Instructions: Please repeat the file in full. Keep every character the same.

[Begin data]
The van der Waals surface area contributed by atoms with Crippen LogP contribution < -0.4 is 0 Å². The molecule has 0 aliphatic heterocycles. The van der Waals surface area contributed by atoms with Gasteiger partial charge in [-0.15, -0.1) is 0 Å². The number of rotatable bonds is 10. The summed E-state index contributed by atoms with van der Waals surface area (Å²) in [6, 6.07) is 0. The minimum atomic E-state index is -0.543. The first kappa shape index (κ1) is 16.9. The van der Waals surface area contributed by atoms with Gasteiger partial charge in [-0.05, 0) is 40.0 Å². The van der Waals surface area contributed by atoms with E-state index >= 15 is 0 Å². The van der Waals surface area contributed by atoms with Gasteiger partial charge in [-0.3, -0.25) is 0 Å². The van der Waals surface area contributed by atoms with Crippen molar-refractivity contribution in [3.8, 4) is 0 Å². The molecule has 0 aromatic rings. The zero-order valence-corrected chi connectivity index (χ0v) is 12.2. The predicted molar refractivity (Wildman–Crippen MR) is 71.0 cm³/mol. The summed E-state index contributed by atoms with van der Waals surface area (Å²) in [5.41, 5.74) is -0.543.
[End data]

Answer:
The van der Waals surface area contributed by atoms with Crippen LogP contribution < -0.4 is 0 Å². The molecule has 0 aliphatic heterocycles. The van der Waals surface area contributed by atoms with Gasteiger partial charge in [-0.15, -0.1) is 0 Å². The number of rotatable bonds is 10. The summed E-state index contributed by atoms with van der Waals surface area (Å²) in [6, 6.07) is 0. The minimum atomic E-state index is -0.543. The first kappa shape index (κ1) is 16.9. The van der Waals surface area contributed by atoms with Gasteiger partial charge in [-0.05, 0) is 40.0 Å². The van der Waals surface area contributed by atoms with E-state index >= 15 is 0 Å². The van der Waals surface area contributed by atoms with Gasteiger partial charge in [-0.3, -0.25) is 0 Å². The van der Waals surface area contributed by atoms with Crippen molar-refractivity contribution in [3.8, 4) is 0 Å². The molecule has 0 aromatic rings. The zero-order valence-corrected chi connectivity index (χ0v) is 12.2. The predicted molar refractivity (Wildman–Crippen MR) is 71.0 cm³/mol. The summed E-state index contributed by atoms with van der Waals surface area (Å²) in [5.41, 5.74) is -0.543.